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the thickest part of the shrubbery, where I flung
myself sobbing on the grass, and hugged my
rescued treasure.

More than sixty years have passed since
that day when I so unsuccessfully emulated
Annafor I cannot have been much over seven
years oldand yet every incident of it is far
more vividly present to my mind than when I
was five-and-twenty. I can recal the bitter
pungent taste of a spiky leaf from the old cedar-
tree under which I lay; and the half-unconscious
way in which I put it between my teeth, and
pricked my lips with its sharp point. Ah, Lucy!
Since that day I have dreamed day-dreams in
other enchanted caves, and have been bound by
stronger spells than the fairy Malevola’s, and I
have waited for Prince Goldenheart, as you
will wait for him some day; and instead of
the handsomest youth in all the world, with a
fragrant green bough in his hand, there has
hobbled up old Stock with his spade, to
crumble the whole beautiful vision into dust!
But then too, Lucy, I have never had the warmth
of love and pity, and sympathy with suffering,
quenched out of my heart, and, after all, I ought
to be a happy old woman. And so I am, my
dear. So I am.

We were happy in those days, if ever children
were happy. As time went on, and we ceased
to be mere babies, we were not allowed to run
wild about the grounds from morning to night.
But such tasks as were set us had no terrors,
and few difficulties. I fear that you of the rising
generation will have but a mean opinion of Aunt
Gough’s educational powers, when I confess that
I was turned eight years old, before I could read
with ease. But I had already worked several
samplers, and could even stitch a shirt very
creditably by that time. Anna’s education began
somewhat earlier, as was natural; for the two
yearsdifference between our ages, enabled me
to help her at first, in deciphering the mysteries
of Great A and little b. Aunt Gough was a
staunch church-woman. Every Sunday morning
we were taken to the great family pew, and were
perched up side by side on two crimson hassocks
placed on the seat; and thus elevated, the brim
of my hat just reached to the top of the pew.
Anna, being smaller, was altogether invisible to
the outside world, except when she stood up on
her cushion during the psalms. There are
scarcely any pews now-a-days. Everybody sits
on a hard bench in full view of his or her
neighbours. As it is certainly a much more
uncomfortable state of things than the old fashion, let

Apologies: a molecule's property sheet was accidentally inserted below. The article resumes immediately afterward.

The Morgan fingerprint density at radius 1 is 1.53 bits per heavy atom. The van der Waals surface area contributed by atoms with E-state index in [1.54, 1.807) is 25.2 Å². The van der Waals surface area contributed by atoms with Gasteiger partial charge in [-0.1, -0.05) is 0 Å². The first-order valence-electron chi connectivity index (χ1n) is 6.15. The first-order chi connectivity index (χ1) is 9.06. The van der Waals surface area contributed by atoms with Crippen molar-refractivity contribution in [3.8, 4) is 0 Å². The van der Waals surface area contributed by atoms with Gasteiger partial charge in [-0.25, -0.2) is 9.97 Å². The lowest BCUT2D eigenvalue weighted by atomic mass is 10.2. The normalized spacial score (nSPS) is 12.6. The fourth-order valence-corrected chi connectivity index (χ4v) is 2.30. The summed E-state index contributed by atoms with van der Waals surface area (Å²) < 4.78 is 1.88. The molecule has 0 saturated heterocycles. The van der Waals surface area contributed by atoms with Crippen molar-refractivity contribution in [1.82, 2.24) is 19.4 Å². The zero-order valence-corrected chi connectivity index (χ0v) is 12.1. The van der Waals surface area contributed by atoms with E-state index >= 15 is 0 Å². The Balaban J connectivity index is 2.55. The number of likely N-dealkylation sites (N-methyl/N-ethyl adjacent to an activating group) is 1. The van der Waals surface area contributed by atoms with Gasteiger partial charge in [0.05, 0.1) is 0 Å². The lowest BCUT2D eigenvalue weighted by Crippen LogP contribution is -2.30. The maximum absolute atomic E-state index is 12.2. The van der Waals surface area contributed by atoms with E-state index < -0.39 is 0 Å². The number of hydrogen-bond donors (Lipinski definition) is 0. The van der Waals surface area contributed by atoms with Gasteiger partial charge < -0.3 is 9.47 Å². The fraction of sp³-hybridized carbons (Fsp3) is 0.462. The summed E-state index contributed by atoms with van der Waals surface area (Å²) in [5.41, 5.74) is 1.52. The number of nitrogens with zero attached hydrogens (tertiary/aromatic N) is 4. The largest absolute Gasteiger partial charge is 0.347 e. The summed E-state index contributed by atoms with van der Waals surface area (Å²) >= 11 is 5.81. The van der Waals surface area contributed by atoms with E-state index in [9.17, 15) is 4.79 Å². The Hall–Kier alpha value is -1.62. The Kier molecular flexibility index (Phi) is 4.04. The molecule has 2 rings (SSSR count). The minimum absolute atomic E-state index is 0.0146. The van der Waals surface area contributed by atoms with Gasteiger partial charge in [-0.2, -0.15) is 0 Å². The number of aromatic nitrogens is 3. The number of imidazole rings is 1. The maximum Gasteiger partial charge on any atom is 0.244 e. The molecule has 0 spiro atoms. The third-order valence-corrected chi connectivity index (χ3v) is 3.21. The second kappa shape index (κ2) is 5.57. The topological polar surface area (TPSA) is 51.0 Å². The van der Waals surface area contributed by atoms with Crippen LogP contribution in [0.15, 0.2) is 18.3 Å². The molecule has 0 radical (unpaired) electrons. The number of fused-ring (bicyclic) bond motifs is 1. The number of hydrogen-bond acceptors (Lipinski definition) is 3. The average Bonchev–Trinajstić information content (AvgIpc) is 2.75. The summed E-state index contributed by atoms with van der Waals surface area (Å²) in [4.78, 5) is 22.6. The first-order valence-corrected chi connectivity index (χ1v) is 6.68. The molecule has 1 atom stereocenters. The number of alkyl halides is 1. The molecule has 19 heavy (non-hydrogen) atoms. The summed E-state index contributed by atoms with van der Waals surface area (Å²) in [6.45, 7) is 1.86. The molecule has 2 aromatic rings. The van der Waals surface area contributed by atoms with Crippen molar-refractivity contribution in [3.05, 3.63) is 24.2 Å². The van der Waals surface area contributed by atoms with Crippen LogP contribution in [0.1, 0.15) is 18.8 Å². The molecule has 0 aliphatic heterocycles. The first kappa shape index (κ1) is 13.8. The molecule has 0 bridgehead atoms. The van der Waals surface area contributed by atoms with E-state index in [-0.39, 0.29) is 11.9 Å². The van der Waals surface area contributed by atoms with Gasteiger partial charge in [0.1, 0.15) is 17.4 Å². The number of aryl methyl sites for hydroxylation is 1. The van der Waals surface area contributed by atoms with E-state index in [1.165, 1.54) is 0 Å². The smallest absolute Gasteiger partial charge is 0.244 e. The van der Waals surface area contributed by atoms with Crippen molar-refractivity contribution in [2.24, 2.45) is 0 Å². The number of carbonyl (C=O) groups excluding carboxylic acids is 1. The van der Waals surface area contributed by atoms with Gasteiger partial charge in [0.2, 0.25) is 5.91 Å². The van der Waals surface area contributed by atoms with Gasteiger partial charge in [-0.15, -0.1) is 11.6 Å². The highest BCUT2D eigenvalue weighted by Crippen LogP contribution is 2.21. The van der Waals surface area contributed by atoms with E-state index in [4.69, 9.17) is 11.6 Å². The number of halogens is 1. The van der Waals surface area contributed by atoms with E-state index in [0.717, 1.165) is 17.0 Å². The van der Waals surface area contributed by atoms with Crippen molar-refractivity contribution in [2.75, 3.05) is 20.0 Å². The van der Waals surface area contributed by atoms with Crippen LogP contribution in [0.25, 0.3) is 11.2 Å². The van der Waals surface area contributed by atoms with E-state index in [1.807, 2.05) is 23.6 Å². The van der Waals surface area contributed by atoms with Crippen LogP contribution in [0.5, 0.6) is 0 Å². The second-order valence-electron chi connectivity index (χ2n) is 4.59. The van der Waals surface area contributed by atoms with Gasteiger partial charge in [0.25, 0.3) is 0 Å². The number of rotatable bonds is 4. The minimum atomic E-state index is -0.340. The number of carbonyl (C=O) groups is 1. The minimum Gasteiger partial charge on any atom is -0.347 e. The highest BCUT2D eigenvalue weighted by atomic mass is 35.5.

us hope it has some compensating spiritual

Anna and I liked going to church. It was not
made terrible to our young imaginations, nor
were we taught to think of religion as of a stern
Medusa, whose contemplation turns the gazer
into stone. As to giving us any portion of the
Scriptures to learn by way of punishment, Aunt
Gough would have been shocked at the notion of
such a thing. She did, indeed, consider it her
duty to make us learn the Church Catechism,—
which we didn’t understand; and she told us
stories from the New Testamentwhich we did
understand, and, moreover, delighted in. One
great source of Sunday pleasure was the music.
Our church possessed a very fine old organ; and
though our organist would not be considered very
scientific in these days, he contrived to elicit
from it its mellowest tones and richest harmonies.
He loved the grand old instrument, and thought
more of his organ than of himself: which feeling
the self-forgetfulness of a true artist
communicated itself irresistibly to his hearers.
Even we children were conscious of a beauty in
the psalms and voluntaries, beyond the mere
sound. And I remember once saying to our
guardian, “I do like to listen to Mr. Dixon, he
plays so kindly.”

As we grew older, and were thought to have
got beyond the range of dear Aunt Gough’s
simple teaching, we were sent to a day-school in
the town. Our schoolmistress, Miss Wokenham,
was one of the tiniest women I ever saw.
There was more than one child of eleven or
twelve years old, in the school, who could look
down on her from a superior height; and our
plump rosy cheeks, and round arms, would seem
quite coarse and clumsyrustic as her phrase
was then, for everything redolent of health and
vigour, as well as for what was in itself rough
and unpolishedbeside Miss Wokenham’s fragile
elfish form. She was not old as I now reckon
ageperhaps forty-fivebut her antiquity was
very venerable in my eyes then. Her hair was
snowy white, but soft and shining, and wavy
with natural curls; she had bright dark eyes,
and an immensely wide mouth, filled, however,
with a faultless set of teeth. Perhaps Miss
Wokenham’s attainments were really nothing
very marvellous, but we all thought her a
prodigy of learning. And, indeed, making all due
allowance for the march of intellect in these
days, I am inclined to believe that Miss Wokenham
was mistress of some solid acquirements
that one might seek for, vainly, among more
showily accomplished governesses. She had a
competent knowledge of history and geography,
and a turn for arithmetic that was quite
surprising; she had even, it was whispered, dabbled
a little in the mathematics; and our parish
clergyman, who had graduated at Cambridge, was
wont to declare, that if Miss Wokenham had
been a man, she would have made the wranglers
of her year look to their laurels. But perhaps
this was a figure of speech. At all events, Miss
Wokenham herself used to declare it was; and she
was a most absolutely and uncompromisingly
truthful human being. If, as sometimes
happened, a scholar thirsting for knowledge pushed
her beyond her depth, she never hesitated for an
instant to confess her ignorance. “I don’t know,
my dear,” she would say, fixing her brave black
eyes earnestly on the interrogator: “I don’t